·        Nicodemus was a Pharisee, a member of the Sanhedrin. The Pharisees were a select group of limited number: never more than 6,000 of them.

·        Each one taken a solemn vow before three witnesses that he would devote every moment of his entire life to obeying the Ten Commandments, as a way of pleasing God.

·        The commandments are given in rather general terms. The scribes, who were members of the Pharisees. These men spent their lives studying the Ten Commandments and applying them to situations of life so that the Pharisees could carry out these commands and thus obey God. They created the Mishna, which had whole sections devoted to defining the Ten Commandments. For example, there is 24 chapters devoted to obeying the Sabbath. They also have the Talmud, which is commentary on the Talmud. The Talmud has 156 pages on obeying the Sabbath.

·        Nicodemus came to Jesus at night. He was a ruler of the Pharisees and he came to Jesus at night. He said “We know you are a teacher from God”. He could be speaking on behalf of the Sanhedrin, or he could be speaking on behalf of all the Jews in Jerusalem. No member of the Sanhedrin had performed any miracles, and therefore, Jesus was respected, even if He was disliked and opposed.

·        Jesus did not address the subject of His being a highly respected teacher. Instead, he responds to Nicodemus with the core of Christianity: Jesus answered and said to him, «Truly, truly, I say to you, unless one is born again he cannot see the kingdom of God.»

·        When Jesus says "truly, truly" it means, “You better pay attention!”. It is used three times in this passage.

·        A new birth is absolutely essential to enter the kingdom.

·        The Word we see translated as “AGAIN” is the Greek word, anothen, which has three meanings: It means again to do it a second time; it also means to begin radically, completely, a new beginning; and it also means from above, and it is used in that sense in other places in Scripture. It signifies God must do this. The Christian understanding of this word includes all three of those meanings. It is speaking of something radical, a new beginning. It is a second birth, but it comes from above. It is God that does it, not man; and it results in a new creation, a new beginning. The concept of being born again is referred to in other places in the New Testament and by other authors: by Paul in 1 Cor 3:1; by Peter in 1 Pet 1:3; 1 Pet 1:23; 1 Pet 2:2;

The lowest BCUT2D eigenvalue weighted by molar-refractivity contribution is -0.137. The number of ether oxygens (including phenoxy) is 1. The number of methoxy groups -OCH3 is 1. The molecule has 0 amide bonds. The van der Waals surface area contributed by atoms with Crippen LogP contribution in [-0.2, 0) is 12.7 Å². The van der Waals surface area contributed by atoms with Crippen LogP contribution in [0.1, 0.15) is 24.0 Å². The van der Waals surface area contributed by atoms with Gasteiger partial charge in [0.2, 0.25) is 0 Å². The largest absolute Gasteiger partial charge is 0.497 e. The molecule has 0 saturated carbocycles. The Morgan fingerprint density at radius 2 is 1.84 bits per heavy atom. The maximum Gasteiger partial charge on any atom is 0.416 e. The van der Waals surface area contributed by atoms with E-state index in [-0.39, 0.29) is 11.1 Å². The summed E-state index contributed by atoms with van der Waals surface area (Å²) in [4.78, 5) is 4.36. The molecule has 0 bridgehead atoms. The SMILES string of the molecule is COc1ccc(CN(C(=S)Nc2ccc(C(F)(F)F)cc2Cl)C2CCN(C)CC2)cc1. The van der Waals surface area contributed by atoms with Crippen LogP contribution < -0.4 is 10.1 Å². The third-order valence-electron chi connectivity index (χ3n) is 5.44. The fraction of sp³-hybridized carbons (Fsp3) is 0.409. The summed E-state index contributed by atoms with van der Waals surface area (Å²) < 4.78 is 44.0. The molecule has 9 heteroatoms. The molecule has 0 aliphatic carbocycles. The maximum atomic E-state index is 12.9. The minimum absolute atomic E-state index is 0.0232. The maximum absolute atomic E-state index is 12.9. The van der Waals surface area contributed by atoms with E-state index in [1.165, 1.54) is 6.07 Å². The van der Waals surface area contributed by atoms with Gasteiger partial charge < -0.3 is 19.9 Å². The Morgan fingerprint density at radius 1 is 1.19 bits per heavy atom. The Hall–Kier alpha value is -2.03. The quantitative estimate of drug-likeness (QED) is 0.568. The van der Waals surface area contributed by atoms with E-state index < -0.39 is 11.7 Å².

·        Jesus makes clear that being born again is the only way to enter the kingdom of God. If you do not come this way you cannot enter. There is no way you can even see the kingdom of God without this.

·        Paul speaks of being transferred from "the kingdom of darkness, ruled by the god of this world, into the kingdom of the Son of his love," {cf, Col 1:13}. Being in the kingdom of God means that you belong to Him, that you dwell in His kingdom, that you are part of His rule. We leave our old life and enter a completely new one.

·        Here we have Nicodemus approaching Jesus at night. Jesus immediately tells Nicodemus that he must be born again. It appears as if Jesus could read into the heart of Nicodemus, as if he could tell that there was an unsatisfied yearning to be closer to God. Nicodemus was drawn to Jesus, but he was not yet willing to let it be known publicly. Hence, his night time visit.

·        John Wesley's favorite text, which he preached all through England, Wales and Scotland, was this, "You must be born again." Someone said to him once, "Why do you preach so often on 'you must be born again'?" Wesley's answer was, "Because -- you must be born again." Likewise, this is my personal favorite text in the Bible, and I consider it the most important passage a person can study. Without being born again, what is one left with?

·        Now Nicodemus asks with great wonder "How can this be? How can a man be born when he is old? Can he enter a second time into his mother's womb and be born?"

·        Here Jesus is laying the foundation for the most unpalatable doctrine of Scripture that teaches we all belong to a lost race. That is the problem. It is who we are that is wrong, not so much what we do or do not do. It’s the “family” we belong to that determines whether or not we will live for eternity in heaven, or live for eternity in hell.

Verse 3:5 Jesus answered, «Truly, truly, I say to you, unless one is born of water and the Spirit he cannot enter into the kingdom of God.